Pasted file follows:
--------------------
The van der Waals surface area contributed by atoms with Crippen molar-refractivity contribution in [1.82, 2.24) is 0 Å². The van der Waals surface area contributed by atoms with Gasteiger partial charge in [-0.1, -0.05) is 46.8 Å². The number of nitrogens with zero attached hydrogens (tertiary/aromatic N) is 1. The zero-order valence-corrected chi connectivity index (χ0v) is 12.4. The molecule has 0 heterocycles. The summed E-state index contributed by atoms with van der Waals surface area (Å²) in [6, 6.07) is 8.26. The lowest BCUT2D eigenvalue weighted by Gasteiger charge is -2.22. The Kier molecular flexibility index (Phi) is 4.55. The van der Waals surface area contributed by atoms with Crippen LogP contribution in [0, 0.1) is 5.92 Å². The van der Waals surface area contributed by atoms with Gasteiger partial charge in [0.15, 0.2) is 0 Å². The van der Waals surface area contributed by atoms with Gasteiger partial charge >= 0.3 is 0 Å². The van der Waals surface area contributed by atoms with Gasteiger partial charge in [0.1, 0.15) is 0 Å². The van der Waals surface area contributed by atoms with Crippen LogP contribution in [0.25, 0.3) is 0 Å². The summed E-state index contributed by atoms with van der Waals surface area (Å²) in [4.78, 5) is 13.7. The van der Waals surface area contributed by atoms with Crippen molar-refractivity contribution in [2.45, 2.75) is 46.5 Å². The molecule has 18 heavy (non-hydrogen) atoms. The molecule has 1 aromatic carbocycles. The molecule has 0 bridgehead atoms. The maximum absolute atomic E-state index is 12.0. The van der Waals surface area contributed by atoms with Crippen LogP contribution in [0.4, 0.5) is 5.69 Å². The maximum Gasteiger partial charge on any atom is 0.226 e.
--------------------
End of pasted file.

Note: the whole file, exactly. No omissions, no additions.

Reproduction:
The van der Waals surface area contributed by atoms with Crippen molar-refractivity contribution in [1.82, 2.24) is 0 Å². The van der Waals surface area contributed by atoms with Gasteiger partial charge in [-0.1, -0.05) is 46.8 Å². The number of nitrogens with zero attached hydrogens (tertiary/aromatic N) is 1. The zero-order valence-corrected chi connectivity index (χ0v) is 12.4. The molecule has 0 heterocycles. The summed E-state index contributed by atoms with van der Waals surface area (Å²) in [6, 6.07) is 8.26. The lowest BCUT2D eigenvalue weighted by Gasteiger charge is -2.22. The Kier molecular flexibility index (Phi) is 4.55. The van der Waals surface area contributed by atoms with Crippen LogP contribution in [0, 0.1) is 5.92 Å². The van der Waals surface area contributed by atoms with Gasteiger partial charge in [0.15, 0.2) is 0 Å². The van der Waals surface area contributed by atoms with Gasteiger partial charge >= 0.3 is 0 Å². The van der Waals surface area contributed by atoms with Gasteiger partial charge in [0.1, 0.15) is 0 Å². The van der Waals surface area contributed by atoms with Crippen LogP contribution in [0.25, 0.3) is 0 Å². The summed E-state index contributed by atoms with van der Waals surface area (Å²) in [4.78, 5) is 13.7. The van der Waals surface area contributed by atoms with Crippen molar-refractivity contribution in [2.45, 2.75) is 46.5 Å². The molecule has 18 heavy (non-hydrogen) atoms. The molecule has 1 aromatic carbocycles. The molecule has 0 bridgehead atoms. The maximum absolute atomic E-state index is 12.0. The van der Waals surface area contributed by atoms with Crippen LogP contribution in [0.4, 0.5) is 5.69 Å². The maximum Gasteiger partial charge on any atom is 0.226 e.